Crosby, Harry. 1997. The Cave Paintings of Baja California: Discovering the Great Murals of an Unknown People. San Diego: Sunbelt Publications.
A beautiful book about the "thousands of brilliant cave paintings" still to be found in central Baja California. Crosby takes us on a journey through the caves and canyons, with detailed descriptions, travelogue, and large photo illustrations. Explore the art of the Great Murals of Sierra de San Francisco, Sierra de Guadalupe, Sierra de San Juan, Sierra de San Borja, dating back 500 to 2000 years.


Cummings, Joe. 1994. Baja Handbook: Mexico's Western Peninsula, including Cabo San Lucas. Chico, CA: Moon Publications, Inc.
There are numerous guides to Baja, designed specifically for the occasional tourist, of which this is as good a representative as any. Although this guide has the typical listings of restaurants and accommodations by specific towns, about a third of the text features background information on everything from Baja's flora and fauna, history, language, customs, food, to immigration and customs. Of a small, compact size that can fit easily in a backpack or suitcase, this book is nevertheless quite comprehensive as a brief introduction to Baja for visitors.


Dedina, Serge. 2000. Saving the Gray Whale: People, Politics and Conservation in Baja California. Tucson: University of Arizona Press.
From devil-fish to tourist attraction. This slim volume traces the history and politics of gray whale conservation in Mexico, with a particular focus on San Ignacio Lagoon and Magdalena Bay. Dedina argues that "in Mexico, gray whale conservation is a microcosm of national, regional and local politics" and provides an interesting perspective on the unusually successful effort to revive a once-threatened and now well-beloved species

Gardner, Erle Stanley. 1960. Hunting the Desert Whale: Personal Adventures in Baja California. New York: William Morrow & Company.
Gardner, the prolific lawyer-turned-writer of Perry Mason fame, lived in southern California and in 1947 was able to do what few Americans before him had done: he drove down the entire Baja peninsula and recorded his experiences in his book, The Land of Shorter Shadows. From that time on, Gardner, along with various friends and fellow-adventurers explored Baja, using all kinds of vehicles-including airplane, helicopter, boat and even a type of hybrid motorcycle. Gardner's books on Baja, written in typical "tough-guy," fast-paced style, show how most "gringos" exploring the peninsula during this time viewed Baja, as a place of escape and high adventure, with perhaps less regard for the fragility of the landscape and associated biota or for the intrinsic value of its natural history. Hunting the Desert Whale describes his adventures in Scammon's Lagoon where he ventured with 7 or 8 others, including a reporter from Newsweek magazine, to photograph whales. Illustrated with black and white photos of the trip.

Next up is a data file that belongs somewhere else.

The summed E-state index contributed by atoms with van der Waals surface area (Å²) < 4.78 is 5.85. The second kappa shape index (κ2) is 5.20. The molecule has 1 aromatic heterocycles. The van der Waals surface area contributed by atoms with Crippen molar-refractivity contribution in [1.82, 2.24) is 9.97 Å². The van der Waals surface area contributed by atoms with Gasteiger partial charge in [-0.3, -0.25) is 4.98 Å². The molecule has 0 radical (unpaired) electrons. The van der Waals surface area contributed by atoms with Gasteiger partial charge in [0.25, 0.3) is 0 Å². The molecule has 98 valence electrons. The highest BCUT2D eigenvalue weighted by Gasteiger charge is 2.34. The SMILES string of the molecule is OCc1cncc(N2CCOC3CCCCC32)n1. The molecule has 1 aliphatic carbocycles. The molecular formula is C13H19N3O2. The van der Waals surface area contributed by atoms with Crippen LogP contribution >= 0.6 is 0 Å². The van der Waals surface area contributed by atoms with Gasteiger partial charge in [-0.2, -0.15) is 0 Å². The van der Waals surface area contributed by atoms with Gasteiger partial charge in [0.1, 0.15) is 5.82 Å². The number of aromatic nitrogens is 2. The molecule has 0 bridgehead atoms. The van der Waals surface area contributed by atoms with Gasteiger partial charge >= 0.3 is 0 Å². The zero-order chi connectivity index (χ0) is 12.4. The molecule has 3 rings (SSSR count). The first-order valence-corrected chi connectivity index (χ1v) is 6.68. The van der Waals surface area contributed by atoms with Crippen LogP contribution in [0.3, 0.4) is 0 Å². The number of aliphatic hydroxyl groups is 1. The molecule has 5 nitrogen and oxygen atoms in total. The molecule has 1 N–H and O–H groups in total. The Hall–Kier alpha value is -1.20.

Grismer, L. Lee. 2002. Amphibians and Reptiles of Baja California. Including its Pacific Islands and the Islands in the Sea of Cortés. Berkeley: University of California Press.
A beautiful volume with many color photos by the author, divided into six major sections—salamanders, frogs and toads, turtles and tortoises, lizards, worm lizards and snakes—organized by family, genus, and species. For each species, information on identification, relationships and taxonomy, distribution, physical description, and natural history is provided, along with other remarks, an image, and often a distribution map. Handy reference.


Hodgson, Wendy. 2001. Food Plants of the Sonoran Desert. Tucson, AZ: University of Arizona Press.